In her fifth and final assignment of error, Ms. Leftwich asserts that NOWM failed to provide sufficient proof that it was entitled to a judgment of any amount for unjust enrichment. She claims that the record does not show that a proper or accurate audit was performed by Ms. Tran or that Ms. Tran was even a certified auditor. Rather, she alleges that Ms. Burke and her staff, who are not auditors, reviewed NOWM's records, made their own conclusions, and created the audit report and summaries that were submitted in support of NOWM's reconventional demand. Ms. Leftwich further alleges that some pertinent information is not contained in the audit report, which shows that the audit is clearly flawed.
The record before us contains sufficient evidence to establish that Ms. Leftwich was overpaid approximately $10,099.00 due to the incorrect amounts set forth in Ms. Leftwich's requests for bonuses and commissions. In addition to the testimony provided, NOWM's audit report/summaries, answers to interrogatories, and other exhibits were admitted at the hearing. Further, at the hearing in this matter, Ms. Leftwich agreed that if her submissions had been consistent with the terms of the Account Executive Position document, she was overpaid approximately $10,000.00. She further stated that she does not dispute the calculation of overpayments asserted by Ms. Burke or NOWM, if the calculation of bonuses was to be based on payments received instead of sales made.
La. C.C. art. 2299 provides that " [a] person who has received a payment or
a thing not owed to him is bound to restore it to the person from whom he received it." Negligence per se is not a bar to recovery for the payment of a thing not due. Wall v. HMO Louisiana, Inc., 07-744, p. 4 (La.App. 5 Cir. 2/6/08), 979 So.2d 536, 539.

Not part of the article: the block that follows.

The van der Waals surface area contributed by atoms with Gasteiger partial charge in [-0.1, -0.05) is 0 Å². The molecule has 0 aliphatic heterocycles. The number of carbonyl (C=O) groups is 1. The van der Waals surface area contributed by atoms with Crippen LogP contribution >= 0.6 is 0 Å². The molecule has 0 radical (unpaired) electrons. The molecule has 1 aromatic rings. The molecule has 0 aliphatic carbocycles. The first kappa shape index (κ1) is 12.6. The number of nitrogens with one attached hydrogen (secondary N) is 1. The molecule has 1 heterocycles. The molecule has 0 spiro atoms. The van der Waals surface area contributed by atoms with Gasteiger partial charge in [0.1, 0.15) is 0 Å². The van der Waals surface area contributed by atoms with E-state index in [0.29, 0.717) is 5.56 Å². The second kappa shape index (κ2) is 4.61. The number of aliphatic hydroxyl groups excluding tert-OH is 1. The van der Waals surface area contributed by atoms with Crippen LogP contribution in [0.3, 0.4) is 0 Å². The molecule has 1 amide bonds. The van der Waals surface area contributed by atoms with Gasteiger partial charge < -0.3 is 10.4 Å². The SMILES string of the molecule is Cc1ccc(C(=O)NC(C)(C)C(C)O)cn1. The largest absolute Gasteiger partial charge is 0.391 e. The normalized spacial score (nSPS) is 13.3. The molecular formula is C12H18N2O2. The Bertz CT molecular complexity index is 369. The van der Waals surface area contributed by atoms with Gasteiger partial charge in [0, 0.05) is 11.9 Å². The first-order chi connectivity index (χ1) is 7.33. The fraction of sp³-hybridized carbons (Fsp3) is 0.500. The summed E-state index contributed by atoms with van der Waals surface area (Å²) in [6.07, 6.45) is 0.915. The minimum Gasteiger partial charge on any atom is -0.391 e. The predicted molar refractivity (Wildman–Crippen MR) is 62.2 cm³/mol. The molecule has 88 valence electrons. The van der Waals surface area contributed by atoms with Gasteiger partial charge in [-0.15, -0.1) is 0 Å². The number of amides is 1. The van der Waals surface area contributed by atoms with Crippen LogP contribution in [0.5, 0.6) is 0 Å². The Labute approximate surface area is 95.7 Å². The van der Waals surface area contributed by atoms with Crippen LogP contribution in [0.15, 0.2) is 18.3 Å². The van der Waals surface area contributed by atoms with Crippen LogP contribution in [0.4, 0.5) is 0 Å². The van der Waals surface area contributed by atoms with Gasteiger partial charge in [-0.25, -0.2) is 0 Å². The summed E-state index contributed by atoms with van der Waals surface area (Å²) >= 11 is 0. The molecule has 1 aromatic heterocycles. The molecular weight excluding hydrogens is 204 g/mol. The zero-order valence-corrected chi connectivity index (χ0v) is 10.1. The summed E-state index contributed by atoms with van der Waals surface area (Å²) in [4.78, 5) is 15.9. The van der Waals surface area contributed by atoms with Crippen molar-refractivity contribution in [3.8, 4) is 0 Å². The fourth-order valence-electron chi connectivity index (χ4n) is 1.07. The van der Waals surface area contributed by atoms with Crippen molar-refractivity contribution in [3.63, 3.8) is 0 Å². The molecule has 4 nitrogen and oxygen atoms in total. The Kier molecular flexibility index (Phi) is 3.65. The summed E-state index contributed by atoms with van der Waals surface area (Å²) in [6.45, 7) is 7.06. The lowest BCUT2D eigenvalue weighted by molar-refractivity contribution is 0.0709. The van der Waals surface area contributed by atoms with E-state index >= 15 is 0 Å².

[14-547 La.App. 5 Cir. 12] La. C.C. art. 2298 provides, in pertinent part, that " [a] person who has been enriched without cause at the expense of another person is bound to compensate that person." The requisite elements of a claim for unjust enrichment are: (1) an enrichment, (2) an impoverishment, (3) a connection between the enrichment and the impoverishment, (4) an absence of justification or cause for the enrichment and impoverishment, and (5) no other available remedy at law. Pinegrove Elec. Supply Co., Inc. v. Cat Key Const., Inc., 11-660, p. 5 (La.App. 5 Cir. 2/28/12), 88 So.3d 1097, 1100.
In the present case, because the evidence shows that payment of bonuses was to be based upon payments received, not sales made, Ms. Leftwich was overpaid for bonuses during her employment with NOWM. Considering the applicable law, the documents submitted in support of NOWM's reconventional demand, Ms. Burke's testimony, as well as Ms. Leftwich's testimony that she does not dispute Ms. Burke's calculation of the overpayments made, we find no error in the trial court's award of $5,566.79 to NOWM on its reconventional demand. This assignment of error is without merit.
For the foregoing reasons, we affirm the trial court's judgment in favor of NOWM, dismissing Ms. Leftwich's claims for unpaid wages, penalties and attorney fees, and awarding $5,566.79 to NOWM on its reconventional demand. All costs of this appeal are to be paid by plaintiff, Sarah Leftwich.